Steelcase wanted to show several lines of products designed for educational environments at edACCESS 2013. That’s where I discovered their Node chair, designed by IDEO and pictured above. I first noticed and liked the tripod storage platform under the chair—a great place to store bags and backpacks off the floor. But then I saw the chair had casters. And when I sat in it, I found out that the seat swiveled. “So what?” you may ask. Read on!

Moveable chairs
Adjustable office chairs were invented in the 1850’s and became common in offices during the 1940’s. While office workers have long enjoyed the benefits of these chairs they are rarely seen in conference settings. A quick web search for meeting chairs turns up hundreds of images of rigid plastic stackable chairs that attendees have uncomfortably endured for years.

Why are chairs like the Node important? Because effective meetings require, encourage, and support participation. Participative formats require attendees to:

  • Follow activities occurring around the room; and
  • Move between alternative seating formats.

When you’re sitting in a traditional conference chair you face the front of the room and can only look elsewhere by turning your head and body as much as your chair allows. Looking anywhere but straight ahead becomes uncomfortable after a few minutes (see Paul Radde’s Seating Matters: State of the Art Seating Arrangements for more information on this). A swiveling chair like the Node makes such shifts of attention easy.

A chair with casters allows participants to quickly move between seating sets. For example, a session might start with a ten-minute presentation, with chairs facing the presenter and then require small group discussions. Attendees can scoot their chairs into the right formation; no standing and lifting required. The Node makes this safe by having a tripod construction with a wide base of support, unlike standard office chairs that can tip fairly easily if moved too quickly.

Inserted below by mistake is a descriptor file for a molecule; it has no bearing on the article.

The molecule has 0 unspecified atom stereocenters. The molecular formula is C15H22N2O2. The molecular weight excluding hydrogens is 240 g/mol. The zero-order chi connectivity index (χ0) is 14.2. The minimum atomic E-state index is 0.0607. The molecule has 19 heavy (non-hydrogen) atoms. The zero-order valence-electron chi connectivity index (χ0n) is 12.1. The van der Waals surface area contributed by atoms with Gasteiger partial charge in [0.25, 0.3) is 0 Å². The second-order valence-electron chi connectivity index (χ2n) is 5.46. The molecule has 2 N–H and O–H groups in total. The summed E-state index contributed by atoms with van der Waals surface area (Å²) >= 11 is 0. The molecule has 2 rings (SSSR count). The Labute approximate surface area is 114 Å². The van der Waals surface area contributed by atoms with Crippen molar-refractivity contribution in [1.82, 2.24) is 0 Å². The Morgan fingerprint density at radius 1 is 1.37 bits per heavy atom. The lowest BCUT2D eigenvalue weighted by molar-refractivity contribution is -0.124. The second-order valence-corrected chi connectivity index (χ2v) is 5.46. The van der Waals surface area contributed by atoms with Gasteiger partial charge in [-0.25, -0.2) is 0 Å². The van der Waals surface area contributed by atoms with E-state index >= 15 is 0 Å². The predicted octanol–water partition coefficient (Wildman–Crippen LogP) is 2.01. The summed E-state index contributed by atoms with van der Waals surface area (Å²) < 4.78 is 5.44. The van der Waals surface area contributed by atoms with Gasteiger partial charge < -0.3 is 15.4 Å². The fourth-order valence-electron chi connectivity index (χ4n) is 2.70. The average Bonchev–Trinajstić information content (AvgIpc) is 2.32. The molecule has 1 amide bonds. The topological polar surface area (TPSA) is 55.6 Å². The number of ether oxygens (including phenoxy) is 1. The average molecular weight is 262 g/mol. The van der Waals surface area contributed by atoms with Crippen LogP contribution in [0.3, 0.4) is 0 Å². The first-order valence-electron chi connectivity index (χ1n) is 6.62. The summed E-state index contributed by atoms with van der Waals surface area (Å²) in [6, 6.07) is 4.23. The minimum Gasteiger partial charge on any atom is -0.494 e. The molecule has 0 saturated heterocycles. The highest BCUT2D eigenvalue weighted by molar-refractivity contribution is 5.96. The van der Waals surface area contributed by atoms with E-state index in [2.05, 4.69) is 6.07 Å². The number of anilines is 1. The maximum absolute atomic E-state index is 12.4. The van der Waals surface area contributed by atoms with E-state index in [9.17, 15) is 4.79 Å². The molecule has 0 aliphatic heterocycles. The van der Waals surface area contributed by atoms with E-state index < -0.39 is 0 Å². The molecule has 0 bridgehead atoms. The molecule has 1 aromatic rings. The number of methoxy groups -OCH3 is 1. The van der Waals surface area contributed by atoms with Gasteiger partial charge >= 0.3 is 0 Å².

Room to move

“You gotta give me
‘Cause I can’t give the best
Unless I got room to move”
—John Mayall

While the Node chair gives participants “room to move” it’s not perfect from a venue’s standpoint. There’s no way to stack Nodes, and their unit cost of $600+ will make most venues’ financial managers blanch. But this kind of seating is what we need if we’re going to transition at our events from the outdated lecture formats of the past to the interactive, engaging, connection-making, community building conferences of the future, and I salute Steelcase for having the vision and the commitment to improve seating options for the education and meetings markets.

[Disclosure: I contributed research, together with Steelcase, to a 2011 White Paper published by the National Conference Center: The Future of The Meetings Industry: Why Certain Conference Innovators Are Winning. I did not receive any remuneration for this work and have no other connection with Steelcase.]